My Natural Communities

Sandplain Grasslands
Sandplain grasslands are a globally rare natural community visually dominated by grasses, although forbs (non-woody flowering plants) and woody shrubs are also important components of the community. Sandplain grassland communities occur on flat outwash plains with dry, low-nutrient soils, generally near the ocean, where they are influenced by winds and storm blown salt spray. Dominant plants are little bluestem grass, Pennsylvania sedge and poverty grass (Danthonia spicata).  Shrubs, such as black huckleberry, bayberry and lowbush blueberry, often form large patches. As a group, goat’s rue, yellow wild indigo, butterfly weed and bird’s foot violet are good indicators of this natural community.

Sandplain grasslands provide habitat for numerous rare species. The Massachusetts Natural Heritage and Endangered Species Program lists 14 plants and 10 animal species on the Massachusetts Rare and Endangered Species list that are associated with this community. Major threats to sandplain grasslands include non-native invasive species, and succession to woodlands.

Frostbottoms and Rare Moths
Sheriff’s Meadow Foundation is fortunate to be able to protect two frostbottoms. One frostbottom is located on land of the Vineyard Golf Club, where Sheriff’s Meadow Foundation holds a conservation restriction. Another frostbottom is located at our Pocketapaces property in Edgartown.

Frostbottoms are unique geological features that were formed by melting glaciers 15,000 years ago. They are depressions in the land, and are often extensions of the coves of the great ponds on the island’s south shore. Since cold air is heavier than warm air, cold air flows down into these depressions at night, pooling in the lowest parts. This means that  frostbottoms can have frost any day of the year.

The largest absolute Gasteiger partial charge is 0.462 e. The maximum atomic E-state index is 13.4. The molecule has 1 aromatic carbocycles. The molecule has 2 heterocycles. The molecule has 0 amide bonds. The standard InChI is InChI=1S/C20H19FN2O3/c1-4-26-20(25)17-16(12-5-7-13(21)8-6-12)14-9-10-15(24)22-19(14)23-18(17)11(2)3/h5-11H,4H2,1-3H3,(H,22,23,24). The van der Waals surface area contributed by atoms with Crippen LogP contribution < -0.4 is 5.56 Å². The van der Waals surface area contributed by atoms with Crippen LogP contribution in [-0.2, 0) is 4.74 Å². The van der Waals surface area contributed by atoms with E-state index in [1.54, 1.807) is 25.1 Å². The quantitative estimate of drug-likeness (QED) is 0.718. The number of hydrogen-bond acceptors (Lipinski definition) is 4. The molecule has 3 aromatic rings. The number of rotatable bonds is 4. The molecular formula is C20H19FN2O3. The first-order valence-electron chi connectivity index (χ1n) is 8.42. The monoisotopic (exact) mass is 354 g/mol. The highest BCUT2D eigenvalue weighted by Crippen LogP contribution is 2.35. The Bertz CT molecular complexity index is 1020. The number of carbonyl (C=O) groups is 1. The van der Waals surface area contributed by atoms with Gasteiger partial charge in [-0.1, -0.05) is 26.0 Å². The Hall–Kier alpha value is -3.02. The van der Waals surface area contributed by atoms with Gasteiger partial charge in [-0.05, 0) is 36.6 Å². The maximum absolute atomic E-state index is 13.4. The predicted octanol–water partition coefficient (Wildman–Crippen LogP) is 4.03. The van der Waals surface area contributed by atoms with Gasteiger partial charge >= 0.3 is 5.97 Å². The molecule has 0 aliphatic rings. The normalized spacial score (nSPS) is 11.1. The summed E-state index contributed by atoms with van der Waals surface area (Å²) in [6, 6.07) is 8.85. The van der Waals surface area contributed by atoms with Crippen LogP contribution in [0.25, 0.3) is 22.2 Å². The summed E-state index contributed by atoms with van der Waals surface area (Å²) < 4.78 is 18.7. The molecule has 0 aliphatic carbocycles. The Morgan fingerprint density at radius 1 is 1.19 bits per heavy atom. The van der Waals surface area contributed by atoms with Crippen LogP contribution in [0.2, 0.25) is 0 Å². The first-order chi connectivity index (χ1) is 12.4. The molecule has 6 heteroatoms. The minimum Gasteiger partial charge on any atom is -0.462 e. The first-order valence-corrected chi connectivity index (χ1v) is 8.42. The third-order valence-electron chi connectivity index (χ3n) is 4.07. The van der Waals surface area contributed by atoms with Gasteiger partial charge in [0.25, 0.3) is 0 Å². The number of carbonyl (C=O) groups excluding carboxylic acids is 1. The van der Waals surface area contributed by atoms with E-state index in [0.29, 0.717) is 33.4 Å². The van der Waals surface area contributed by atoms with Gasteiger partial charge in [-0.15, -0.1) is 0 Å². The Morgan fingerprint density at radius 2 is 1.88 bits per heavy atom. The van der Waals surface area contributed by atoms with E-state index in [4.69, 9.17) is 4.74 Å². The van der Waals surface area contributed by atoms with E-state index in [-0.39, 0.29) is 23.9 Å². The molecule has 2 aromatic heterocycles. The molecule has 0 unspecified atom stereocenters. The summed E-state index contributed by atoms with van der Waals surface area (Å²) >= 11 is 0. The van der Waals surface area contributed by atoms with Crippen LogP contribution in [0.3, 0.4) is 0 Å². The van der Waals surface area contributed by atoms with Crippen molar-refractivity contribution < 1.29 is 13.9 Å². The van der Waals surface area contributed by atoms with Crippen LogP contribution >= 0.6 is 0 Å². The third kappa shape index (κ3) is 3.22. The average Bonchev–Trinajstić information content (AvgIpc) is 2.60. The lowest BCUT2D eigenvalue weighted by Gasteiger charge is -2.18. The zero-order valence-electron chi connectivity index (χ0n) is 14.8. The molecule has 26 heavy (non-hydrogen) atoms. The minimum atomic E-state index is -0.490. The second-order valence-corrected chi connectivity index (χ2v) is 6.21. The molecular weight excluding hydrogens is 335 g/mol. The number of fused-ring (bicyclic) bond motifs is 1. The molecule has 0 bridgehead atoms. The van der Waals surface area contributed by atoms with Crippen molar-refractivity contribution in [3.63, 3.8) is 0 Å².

On the other hand, where frostbottoms lack tall shade trees, frostbottoms get very hot on sunny days. If the frostbottom is functioning properly, temperature fluctuations of greater than 70 degrees Fahrenheit can occur during one day. These extremes make the frostbottom an inhospitable environment for most plant species. As only the hardiest plants can survive, frostbottoms are commonly dominated by scrub oak. Because frequent frosts make it very difficult to grow agricultural plants, frostbottoms on Martha’s Vineyard are thought to be a habitat that was never cultivated. Since they were never plowed, they are generally in more pristine condition than other island habitats.

The combination of no plowing and a dynamic temperature regime has created important habitat for many rare species, especially moths. More than 10 species of moths that are listed in Massachusetts as being Endangered, Threatened or of Special Concern have been recorded in the Vineyard Golf Club frostbottom. These moths not only survive under these harsh conditions, but actually appear to depend on frostbottoms to reproduce. Most of these frostbottom obligates have two characteristics in common:

  1. They are summer flyers at the extreme northern edge of their range; and
  2. Scrub oak and other oak species are common larval host plants.

These more southern species face an unusual dilemma. The moths needs warm temperatures to fly about, find a mate and start the next generation. On the other hand, since oak leaves quickly develop tannins that make them difficult to digest and limit their nutritional value, the caterpillars need new tender leaves that are rich in nitrogen.

Due to the extreme nighttime temperatures in the frostbottom, the scrub oaks growing there don’t leaf out until June or sometimes even July. By then, the air temperature is warm enough for the moths to fly. By feeding on these late-growing oak leaves in the frostbottom, the caterpillars get the best of both worlds: nutritional food that allows them to grow rapidly and change to the moth stage at a time when the air temperature is high enough for them to fly at night, mate and lay their eggs.

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